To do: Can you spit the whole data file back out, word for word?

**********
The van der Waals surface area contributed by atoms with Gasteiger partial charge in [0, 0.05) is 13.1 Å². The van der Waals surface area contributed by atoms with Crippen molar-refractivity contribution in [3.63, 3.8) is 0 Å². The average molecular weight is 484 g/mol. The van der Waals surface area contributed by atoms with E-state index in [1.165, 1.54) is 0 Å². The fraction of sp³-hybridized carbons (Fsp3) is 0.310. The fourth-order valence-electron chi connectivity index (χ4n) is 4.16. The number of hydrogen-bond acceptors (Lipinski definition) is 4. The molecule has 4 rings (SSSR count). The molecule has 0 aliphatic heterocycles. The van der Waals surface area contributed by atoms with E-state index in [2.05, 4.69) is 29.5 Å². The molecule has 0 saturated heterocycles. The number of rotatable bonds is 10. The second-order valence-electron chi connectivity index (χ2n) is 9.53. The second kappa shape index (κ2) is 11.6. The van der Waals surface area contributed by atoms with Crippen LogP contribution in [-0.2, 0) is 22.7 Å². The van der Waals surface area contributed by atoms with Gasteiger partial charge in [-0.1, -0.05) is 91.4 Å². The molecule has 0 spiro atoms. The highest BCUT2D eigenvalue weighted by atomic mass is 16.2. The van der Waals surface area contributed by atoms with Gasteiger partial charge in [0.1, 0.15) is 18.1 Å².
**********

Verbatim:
The van der Waals surface area contributed by atoms with Gasteiger partial charge in [0, 0.05) is 13.1 Å². The van der Waals surface area contributed by atoms with Crippen molar-refractivity contribution in [3.63, 3.8) is 0 Å². The average molecular weight is 484 g/mol. The van der Waals surface area contributed by atoms with E-state index in [1.165, 1.54) is 0 Å². The fraction of sp³-hybridized carbons (Fsp3) is 0.310. The fourth-order valence-electron chi connectivity index (χ4n) is 4.16. The number of hydrogen-bond acceptors (Lipinski definition) is 4. The molecule has 4 rings (SSSR count). The molecule has 0 aliphatic heterocycles. The van der Waals surface area contributed by atoms with E-state index in [2.05, 4.69) is 29.5 Å². The molecule has 0 saturated heterocycles. The number of rotatable bonds is 10. The second-order valence-electron chi connectivity index (χ2n) is 9.53. The second kappa shape index (κ2) is 11.6. The van der Waals surface area contributed by atoms with Crippen LogP contribution in [-0.2, 0) is 22.7 Å². The van der Waals surface area contributed by atoms with Gasteiger partial charge in [-0.1, -0.05) is 91.4 Å². The molecule has 0 spiro atoms. The highest BCUT2D eigenvalue weighted by atomic mass is 16.2. The van der Waals surface area contributed by atoms with Gasteiger partial charge in [0.1, 0.15) is 18.1 Å².